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Wednesday 08 October 2008

Proclamations of the Red Queen

29th April 2008

Capillgate : What Happens at Parole Hearings

Posted by: Craig Young

For those who haven’t had a look at it, the Gaynz.Com forum thread on Capill’s parole is quite firmly on the side of the fence that any parole would be premature. Courtesy of Forum contributor jjw, I’ve decided to provide some light to the proceedings through spelling out what will happen next at Capill’s actual parole hearing, currently scheduled for June 2008:

The details below are taken from the Parole Board website, and read as follows:

Among the comprehensive range of information considered by the Board is:

    * information about the offender’s offence/s, sentence and any previous offending
    * reports from the Department of Corrections about the offender’s ’sentence plan’ (what they will do to address their offending while they are in prison) and what progress they have made in this
    * any special reports such as psychological assessments about the offender’s treatment and risk of re-offending
    * plans for how release would be managed including any special conditions recommended.

How does the Board make a decision?

The panel of the Board deciding the case considers all the material provided – both written and oral – and weighs it up.

The legislation states that victims’ submissions and any restorative justice outcomes are to be given due weight.

The most important consideration for the Board is community safety. By law, the Board must decide that the offender does not pose an undue risk to the safety of the community before he or she can be granted parole. In assessing ‘undue risk’ the Board must consider both the likelihood of further offending, and the nature and seriousness of any likely offending.
  With that in mind, should we support tougher penalties and harsh punishments as the best response to sexual assault? Not according to evidence-based studies on criminal recidivism in this context.”Myth: Tough Penalities and Harsh Punishments are the Best Response to Sexual Assault


    * Studies show that comparing sex offenders sent to prison versus community sentences, the recidivism rate was 7% higher for prisoners compared to those offenders kept in the community.  Additionally, longer prison terms also increased risk upon release.  (Smith, Goffin & Gendreau, 2002)
    * When sex offenders are driven underground (without supervision) because of harsh penalties they are considerably more dangerous.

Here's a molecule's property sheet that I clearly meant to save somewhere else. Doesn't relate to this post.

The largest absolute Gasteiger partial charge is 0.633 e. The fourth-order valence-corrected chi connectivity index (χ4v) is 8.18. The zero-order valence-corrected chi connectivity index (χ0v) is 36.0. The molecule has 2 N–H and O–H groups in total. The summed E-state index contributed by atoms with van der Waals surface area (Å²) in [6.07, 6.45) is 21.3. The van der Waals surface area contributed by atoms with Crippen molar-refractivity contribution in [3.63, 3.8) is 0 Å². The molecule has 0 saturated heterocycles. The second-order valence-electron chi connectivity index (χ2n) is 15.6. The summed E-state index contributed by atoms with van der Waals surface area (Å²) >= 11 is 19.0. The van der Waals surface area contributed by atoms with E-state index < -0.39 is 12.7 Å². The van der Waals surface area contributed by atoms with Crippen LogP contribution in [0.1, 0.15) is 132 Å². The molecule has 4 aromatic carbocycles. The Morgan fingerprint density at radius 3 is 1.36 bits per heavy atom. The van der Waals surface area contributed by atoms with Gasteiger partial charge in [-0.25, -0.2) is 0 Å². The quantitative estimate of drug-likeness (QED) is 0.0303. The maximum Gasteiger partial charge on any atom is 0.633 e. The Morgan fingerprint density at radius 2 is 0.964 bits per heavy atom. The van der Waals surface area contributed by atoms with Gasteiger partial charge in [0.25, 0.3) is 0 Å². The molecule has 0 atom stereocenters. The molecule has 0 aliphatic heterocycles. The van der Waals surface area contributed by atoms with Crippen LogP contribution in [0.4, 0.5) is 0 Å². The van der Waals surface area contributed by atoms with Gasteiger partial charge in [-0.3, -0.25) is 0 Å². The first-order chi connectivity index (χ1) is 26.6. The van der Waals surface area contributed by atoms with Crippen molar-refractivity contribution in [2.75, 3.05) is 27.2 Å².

* Contrarily, when offenders are connected to their communities, when they are allowed to work and intensely involved with a therapeutic community, (Circles of Support, Faith Community & Accountability) recidivism was significantly reduced. (Wilson, Picheca & Prinzo, 2005)

    * Since most individuals are offended by someone known to them, (often in their family) harsh penalties can further traumatize victims when others in the relationship realm of the victim & offender often turn against the person making the report.
    * Even though punishment makes communities, legislatures, and many in the media feel vindicated, that response is not always shared by victims.
    * Additionally, harsh penalties often make victims, or the caretakers of victims reluctant to report and subject the acquaintance or family member to punitive punishment—actually making the sexual assault problem worse.”

All right, then. So, the question is, has Capill been rehabilitated? Or does he still feel a sense of entitlement as one of the fundamentalist ‘elect’ as his fundamentalist Calvinist theological tradition teaches, which would have provided him with a sense of ‘entitlement’ for what he did, and reduce remorse?  Remember, some members of Capill’s entourage accepted his obscene argument that one of the children in question had ‘consented.’  We need to see this in context, and historically, fundamentalist churches have been horrifically backward when it comes to issues like domestic violence, spousal rape and incestuous child sexual abuse.  I could quote any one of a number of their texts from the eighties to substantiate this, and Capill may have imbibed these arguments.

I’d like to thank jj for her excellent  and informed contribution to this heated ongoing debate about religion, child sexual abuse and appropriate penalties for paedophiles.

Strongly Recommended:

New Zealand Parole Board webpage:

Oregon Sexual Abuse Task Force:
Myths About Sexual Offenders:


Tags: Politics · Religion

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